An interview with Nixon Boumba, Democratic Popular Movement (MODEP) and American Jewish World Service
Edited by Natalie Miller
Members of a peasant organization heading to community meeting to discuss their rights. Photo: Roberto (Bear) Guerra.
Since the earthquake of January, 2010, Haiti has increasingly become a target of extraction and private business development by Haitian and foreign investors. Income and trade - if the wages are livable and the trade is fair - would, of course, be helpful for the poverty statistics-topping nation. This would be especially important for the majority of the population who survive on agriculture. However, much of the new business is being planned or executed on lands those farmers’ families have lived on since they were enslaved, leaving them landless and without livelihood.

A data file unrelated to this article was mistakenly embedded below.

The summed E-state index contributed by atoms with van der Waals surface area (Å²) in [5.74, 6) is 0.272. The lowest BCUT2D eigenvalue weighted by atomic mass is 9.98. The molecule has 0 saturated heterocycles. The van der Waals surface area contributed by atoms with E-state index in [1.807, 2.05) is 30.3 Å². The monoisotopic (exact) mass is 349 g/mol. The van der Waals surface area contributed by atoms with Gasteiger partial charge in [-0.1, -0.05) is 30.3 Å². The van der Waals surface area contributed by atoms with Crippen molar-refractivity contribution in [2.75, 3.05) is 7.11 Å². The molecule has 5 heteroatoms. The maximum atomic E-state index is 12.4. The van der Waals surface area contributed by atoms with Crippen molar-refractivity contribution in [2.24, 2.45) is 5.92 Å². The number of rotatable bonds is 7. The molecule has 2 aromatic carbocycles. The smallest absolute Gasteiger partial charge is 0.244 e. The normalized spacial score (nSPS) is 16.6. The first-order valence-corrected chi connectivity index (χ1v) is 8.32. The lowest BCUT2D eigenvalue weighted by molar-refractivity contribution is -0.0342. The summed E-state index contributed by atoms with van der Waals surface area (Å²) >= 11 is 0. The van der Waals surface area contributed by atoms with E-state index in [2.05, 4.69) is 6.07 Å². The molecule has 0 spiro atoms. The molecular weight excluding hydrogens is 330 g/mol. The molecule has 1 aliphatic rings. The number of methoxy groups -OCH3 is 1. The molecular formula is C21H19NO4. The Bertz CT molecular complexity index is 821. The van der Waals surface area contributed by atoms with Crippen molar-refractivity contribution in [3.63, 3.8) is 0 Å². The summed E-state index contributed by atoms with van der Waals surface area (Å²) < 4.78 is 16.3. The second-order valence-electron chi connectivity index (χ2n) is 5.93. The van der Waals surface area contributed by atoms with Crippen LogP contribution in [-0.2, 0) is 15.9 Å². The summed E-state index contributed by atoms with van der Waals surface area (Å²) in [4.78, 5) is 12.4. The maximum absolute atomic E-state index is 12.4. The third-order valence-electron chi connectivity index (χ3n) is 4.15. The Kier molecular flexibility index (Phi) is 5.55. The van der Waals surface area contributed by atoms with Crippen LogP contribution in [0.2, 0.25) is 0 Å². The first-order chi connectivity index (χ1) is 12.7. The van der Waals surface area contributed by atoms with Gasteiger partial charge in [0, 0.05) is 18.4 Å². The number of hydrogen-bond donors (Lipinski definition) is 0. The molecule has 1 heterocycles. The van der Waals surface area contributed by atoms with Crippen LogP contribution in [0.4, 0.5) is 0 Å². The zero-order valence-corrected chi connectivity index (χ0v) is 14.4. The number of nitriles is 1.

This article debuts a new series, “Land Rights and Food Sovereignty in Haiti,” to run every other week. The series will feature interviews with those directly impacted, investigation by scholars and other experts, and analysis from Haitian activists. The pieces will examine the problems; the role of the US and UN; and solutions, spotlighting food sovereignty.